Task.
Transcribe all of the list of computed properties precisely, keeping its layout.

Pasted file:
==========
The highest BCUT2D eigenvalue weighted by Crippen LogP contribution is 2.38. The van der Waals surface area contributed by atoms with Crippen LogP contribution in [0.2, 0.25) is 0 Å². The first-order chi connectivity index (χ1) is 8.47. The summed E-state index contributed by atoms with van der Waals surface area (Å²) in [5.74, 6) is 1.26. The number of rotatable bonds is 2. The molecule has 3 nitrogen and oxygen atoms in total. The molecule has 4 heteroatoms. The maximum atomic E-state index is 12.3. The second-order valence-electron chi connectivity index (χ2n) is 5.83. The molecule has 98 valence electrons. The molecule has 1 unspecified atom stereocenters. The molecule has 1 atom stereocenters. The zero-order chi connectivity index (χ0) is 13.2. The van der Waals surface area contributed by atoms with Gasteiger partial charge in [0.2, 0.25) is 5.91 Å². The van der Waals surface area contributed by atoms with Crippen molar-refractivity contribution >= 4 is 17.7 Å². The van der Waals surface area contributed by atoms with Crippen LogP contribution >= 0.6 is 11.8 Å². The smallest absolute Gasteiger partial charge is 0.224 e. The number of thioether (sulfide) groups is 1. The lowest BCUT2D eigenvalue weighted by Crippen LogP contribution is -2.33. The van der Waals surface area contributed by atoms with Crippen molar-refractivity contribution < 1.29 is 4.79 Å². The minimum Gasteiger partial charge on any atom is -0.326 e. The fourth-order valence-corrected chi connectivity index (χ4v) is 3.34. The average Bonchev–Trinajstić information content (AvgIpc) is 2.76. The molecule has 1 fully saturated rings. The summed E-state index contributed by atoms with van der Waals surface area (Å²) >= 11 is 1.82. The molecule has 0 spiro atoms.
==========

The highest BCUT2D eigenvalue weighted by Crippen LogP contribution is 2.38. The van der Waals surface area contributed by atoms with Crippen LogP contribution in [0.2, 0.25) is 0 Å². The first-order chi connectivity index (χ1) is 8.47. The summed E-state index contributed by atoms with van der Waals surface area (Å²) in [5.74, 6) is 1.26. The number of rotatable bonds is 2. The molecule has 3 nitrogen and oxygen atoms in total. The molecule has 4 heteroatoms. The maximum atomic E-state index is 12.3. The second-order valence-electron chi connectivity index (χ2n) is 5.83. The molecule has 98 valence electrons. The molecule has 1 unspecified atom stereocenters. The molecule has 1 atom stereocenters. The zero-order chi connectivity index (χ0) is 13.2. The van der Waals surface area contributed by atoms with Gasteiger partial charge in [0.2, 0.25) is 5.91 Å². The van der Waals surface area contributed by atoms with Crippen molar-refractivity contribution >= 4 is 17.7 Å². The van der Waals surface area contributed by atoms with Crippen LogP contribution >= 0.6 is 11.8 Å². The smallest absolute Gasteiger partial charge is 0.224 e. The number of thioether (sulfide) groups is 1. The lowest BCUT2D eigenvalue weighted by Crippen LogP contribution is -2.33. The van der Waals surface area contributed by atoms with Crippen molar-refractivity contribution < 1.29 is 4.79 Å². The minimum Gasteiger partial charge on any atom is -0.326 e. The fourth-order valence-corrected chi connectivity index (χ4v) is 3.34. The average Bonchev–Trinajstić information content (AvgIpc) is 2.76. The molecule has 1 fully saturated rings. The summed E-state index contributed by atoms with van der Waals surface area (Å²) >= 11 is 1.82. The molecule has 0 spiro atoms.